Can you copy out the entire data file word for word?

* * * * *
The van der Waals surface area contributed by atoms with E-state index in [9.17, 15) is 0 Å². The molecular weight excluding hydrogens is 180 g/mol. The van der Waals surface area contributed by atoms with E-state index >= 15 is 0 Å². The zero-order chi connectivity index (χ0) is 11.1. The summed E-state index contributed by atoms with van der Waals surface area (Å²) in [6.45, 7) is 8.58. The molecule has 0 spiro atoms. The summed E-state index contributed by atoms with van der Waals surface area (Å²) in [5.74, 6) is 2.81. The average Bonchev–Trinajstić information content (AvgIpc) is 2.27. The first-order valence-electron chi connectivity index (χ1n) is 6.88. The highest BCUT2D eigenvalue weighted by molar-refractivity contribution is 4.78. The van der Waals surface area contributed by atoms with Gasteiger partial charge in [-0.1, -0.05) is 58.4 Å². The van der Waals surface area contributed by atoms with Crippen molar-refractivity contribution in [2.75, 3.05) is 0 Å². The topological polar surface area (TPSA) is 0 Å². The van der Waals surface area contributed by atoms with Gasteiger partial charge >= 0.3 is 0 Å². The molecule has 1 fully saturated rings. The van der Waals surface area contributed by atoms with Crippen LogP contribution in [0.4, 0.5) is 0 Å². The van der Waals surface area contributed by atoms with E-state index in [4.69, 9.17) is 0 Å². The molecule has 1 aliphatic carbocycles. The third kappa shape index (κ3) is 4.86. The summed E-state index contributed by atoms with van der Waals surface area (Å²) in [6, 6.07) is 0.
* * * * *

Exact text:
The van der Waals surface area contributed by atoms with E-state index in [9.17, 15) is 0 Å². The molecular weight excluding hydrogens is 180 g/mol. The van der Waals surface area contributed by atoms with E-state index >= 15 is 0 Å². The zero-order chi connectivity index (χ0) is 11.1. The summed E-state index contributed by atoms with van der Waals surface area (Å²) in [6.45, 7) is 8.58. The molecule has 0 spiro atoms. The summed E-state index contributed by atoms with van der Waals surface area (Å²) in [5.74, 6) is 2.81. The average Bonchev–Trinajstić information content (AvgIpc) is 2.27. The first-order valence-electron chi connectivity index (χ1n) is 6.88. The highest BCUT2D eigenvalue weighted by molar-refractivity contribution is 4.78. The van der Waals surface area contributed by atoms with Gasteiger partial charge in [-0.1, -0.05) is 58.4 Å². The van der Waals surface area contributed by atoms with Crippen molar-refractivity contribution in [2.75, 3.05) is 0 Å². The topological polar surface area (TPSA) is 0 Å². The van der Waals surface area contributed by atoms with Gasteiger partial charge >= 0.3 is 0 Å². The molecule has 1 fully saturated rings. The van der Waals surface area contributed by atoms with Crippen LogP contribution in [0.4, 0.5) is 0 Å². The van der Waals surface area contributed by atoms with E-state index in [4.69, 9.17) is 0 Å². The molecule has 1 aliphatic carbocycles. The third kappa shape index (κ3) is 4.86. The summed E-state index contributed by atoms with van der Waals surface area (Å²) in [6, 6.07) is 0.